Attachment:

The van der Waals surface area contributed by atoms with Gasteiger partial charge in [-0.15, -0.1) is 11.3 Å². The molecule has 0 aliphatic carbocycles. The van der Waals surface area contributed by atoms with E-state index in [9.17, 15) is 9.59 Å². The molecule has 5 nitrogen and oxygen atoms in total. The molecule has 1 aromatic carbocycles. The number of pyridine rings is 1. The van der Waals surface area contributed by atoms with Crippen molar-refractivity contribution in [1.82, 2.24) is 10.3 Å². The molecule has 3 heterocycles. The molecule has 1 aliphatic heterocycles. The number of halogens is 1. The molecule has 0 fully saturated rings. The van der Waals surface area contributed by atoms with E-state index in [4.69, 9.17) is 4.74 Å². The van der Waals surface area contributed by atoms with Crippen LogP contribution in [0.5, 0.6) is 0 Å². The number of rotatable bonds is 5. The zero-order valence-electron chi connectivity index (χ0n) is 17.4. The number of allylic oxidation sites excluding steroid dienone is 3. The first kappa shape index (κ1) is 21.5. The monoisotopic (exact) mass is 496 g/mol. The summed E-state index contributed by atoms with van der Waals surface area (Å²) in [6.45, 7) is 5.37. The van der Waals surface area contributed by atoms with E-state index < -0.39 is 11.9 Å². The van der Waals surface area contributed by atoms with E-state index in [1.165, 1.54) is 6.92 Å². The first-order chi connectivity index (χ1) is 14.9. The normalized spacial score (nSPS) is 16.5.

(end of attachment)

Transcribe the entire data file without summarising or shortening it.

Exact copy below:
The van der Waals surface area contributed by atoms with Gasteiger partial charge in [-0.15, -0.1) is 11.3 Å². The molecule has 0 aliphatic carbocycles. The van der Waals surface area contributed by atoms with E-state index in [9.17, 15) is 9.59 Å². The molecule has 5 nitrogen and oxygen atoms in total. The molecule has 1 aromatic carbocycles. The number of pyridine rings is 1. The van der Waals surface area contributed by atoms with Crippen molar-refractivity contribution in [1.82, 2.24) is 10.3 Å². The molecule has 3 heterocycles. The molecule has 1 aliphatic heterocycles. The number of halogens is 1. The molecule has 0 fully saturated rings. The van der Waals surface area contributed by atoms with E-state index in [4.69, 9.17) is 4.74 Å². The van der Waals surface area contributed by atoms with Crippen LogP contribution in [0.5, 0.6) is 0 Å². The number of rotatable bonds is 5. The zero-order valence-electron chi connectivity index (χ0n) is 17.4. The number of allylic oxidation sites excluding steroid dienone is 3. The first kappa shape index (κ1) is 21.5. The monoisotopic (exact) mass is 496 g/mol. The summed E-state index contributed by atoms with van der Waals surface area (Å²) in [6.45, 7) is 5.37. The van der Waals surface area contributed by atoms with E-state index < -0.39 is 11.9 Å². The van der Waals surface area contributed by atoms with E-state index in [1.165, 1.54) is 6.92 Å². The first-order chi connectivity index (χ1) is 14.9. The normalized spacial score (nSPS) is 16.5.